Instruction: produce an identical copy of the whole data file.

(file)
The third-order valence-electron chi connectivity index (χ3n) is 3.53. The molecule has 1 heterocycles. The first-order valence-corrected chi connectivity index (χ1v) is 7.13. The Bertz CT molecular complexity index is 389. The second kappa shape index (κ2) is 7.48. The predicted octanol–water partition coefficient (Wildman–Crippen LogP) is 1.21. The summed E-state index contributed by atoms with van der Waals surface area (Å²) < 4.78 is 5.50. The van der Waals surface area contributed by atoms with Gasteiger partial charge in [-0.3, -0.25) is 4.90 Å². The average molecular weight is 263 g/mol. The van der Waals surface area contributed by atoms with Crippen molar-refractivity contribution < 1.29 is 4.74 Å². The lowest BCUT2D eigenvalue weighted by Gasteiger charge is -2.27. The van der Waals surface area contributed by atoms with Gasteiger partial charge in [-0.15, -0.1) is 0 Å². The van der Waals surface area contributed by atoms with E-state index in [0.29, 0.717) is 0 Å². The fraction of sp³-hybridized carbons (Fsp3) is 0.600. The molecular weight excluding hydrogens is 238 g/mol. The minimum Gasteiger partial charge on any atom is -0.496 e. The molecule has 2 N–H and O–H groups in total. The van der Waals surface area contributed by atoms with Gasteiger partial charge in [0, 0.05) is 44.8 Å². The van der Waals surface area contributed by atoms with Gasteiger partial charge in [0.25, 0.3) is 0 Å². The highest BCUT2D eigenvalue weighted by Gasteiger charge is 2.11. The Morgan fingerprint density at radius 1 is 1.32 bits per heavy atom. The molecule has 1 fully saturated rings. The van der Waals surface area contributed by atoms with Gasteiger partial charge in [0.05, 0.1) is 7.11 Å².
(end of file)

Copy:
The third-order valence-electron chi connectivity index (χ3n) is 3.53. The molecule has 1 heterocycles. The first-order valence-corrected chi connectivity index (χ1v) is 7.13. The Bertz CT molecular complexity index is 389. The second kappa shape index (κ2) is 7.48. The predicted octanol–water partition coefficient (Wildman–Crippen LogP) is 1.21. The summed E-state index contributed by atoms with van der Waals surface area (Å²) < 4.78 is 5.50. The van der Waals surface area contributed by atoms with Gasteiger partial charge in [-0.3, -0.25) is 4.90 Å². The average molecular weight is 263 g/mol. The van der Waals surface area contributed by atoms with Crippen molar-refractivity contribution < 1.29 is 4.74 Å². The lowest BCUT2D eigenvalue weighted by Gasteiger charge is -2.27. The van der Waals surface area contributed by atoms with Gasteiger partial charge in [-0.15, -0.1) is 0 Å². The van der Waals surface area contributed by atoms with E-state index in [0.29, 0.717) is 0 Å². The fraction of sp³-hybridized carbons (Fsp3) is 0.600. The molecular weight excluding hydrogens is 238 g/mol. The minimum Gasteiger partial charge on any atom is -0.496 e. The molecule has 2 N–H and O–H groups in total. The van der Waals surface area contributed by atoms with Gasteiger partial charge in [0, 0.05) is 44.8 Å². The van der Waals surface area contributed by atoms with Gasteiger partial charge in [0.25, 0.3) is 0 Å². The highest BCUT2D eigenvalue weighted by Gasteiger charge is 2.11. The Morgan fingerprint density at radius 1 is 1.32 bits per heavy atom. The molecule has 1 fully saturated rings. The van der Waals surface area contributed by atoms with Gasteiger partial charge in [0.05, 0.1) is 7.11 Å².